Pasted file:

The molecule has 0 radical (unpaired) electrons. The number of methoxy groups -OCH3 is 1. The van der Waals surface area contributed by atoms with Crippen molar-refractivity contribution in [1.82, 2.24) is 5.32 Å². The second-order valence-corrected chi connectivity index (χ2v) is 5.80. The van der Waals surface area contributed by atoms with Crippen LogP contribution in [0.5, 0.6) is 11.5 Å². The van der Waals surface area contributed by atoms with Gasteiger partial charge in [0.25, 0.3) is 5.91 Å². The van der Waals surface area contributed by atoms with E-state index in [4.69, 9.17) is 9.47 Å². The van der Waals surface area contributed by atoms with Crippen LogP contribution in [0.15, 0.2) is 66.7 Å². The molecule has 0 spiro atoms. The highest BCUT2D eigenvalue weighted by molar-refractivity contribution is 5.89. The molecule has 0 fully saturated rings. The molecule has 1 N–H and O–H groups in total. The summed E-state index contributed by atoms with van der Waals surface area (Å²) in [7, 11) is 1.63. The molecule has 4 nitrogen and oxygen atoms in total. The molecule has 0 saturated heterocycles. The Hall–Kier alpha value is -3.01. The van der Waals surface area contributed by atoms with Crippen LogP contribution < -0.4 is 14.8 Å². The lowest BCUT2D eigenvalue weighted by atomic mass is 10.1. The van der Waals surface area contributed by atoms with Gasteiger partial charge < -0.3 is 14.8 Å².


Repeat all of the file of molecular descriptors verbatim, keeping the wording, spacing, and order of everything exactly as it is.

The molecule has 0 radical (unpaired) electrons. The number of methoxy groups -OCH3 is 1. The van der Waals surface area contributed by atoms with Crippen molar-refractivity contribution in [1.82, 2.24) is 5.32 Å². The second-order valence-corrected chi connectivity index (χ2v) is 5.80. The van der Waals surface area contributed by atoms with Crippen LogP contribution in [0.5, 0.6) is 11.5 Å². The van der Waals surface area contributed by atoms with Gasteiger partial charge in [0.25, 0.3) is 5.91 Å². The van der Waals surface area contributed by atoms with E-state index in [4.69, 9.17) is 9.47 Å². The van der Waals surface area contributed by atoms with Crippen LogP contribution in [0.15, 0.2) is 66.7 Å². The molecule has 0 spiro atoms. The highest BCUT2D eigenvalue weighted by molar-refractivity contribution is 5.89. The molecule has 0 fully saturated rings. The molecule has 1 N–H and O–H groups in total. The summed E-state index contributed by atoms with van der Waals surface area (Å²) in [7, 11) is 1.63. The molecule has 4 nitrogen and oxygen atoms in total. The molecule has 0 saturated heterocycles. The Hall–Kier alpha value is -3.01. The van der Waals surface area contributed by atoms with Crippen LogP contribution < -0.4 is 14.8 Å². The lowest BCUT2D eigenvalue weighted by atomic mass is 10.1. The van der Waals surface area contributed by atoms with Gasteiger partial charge < -0.3 is 14.8 Å².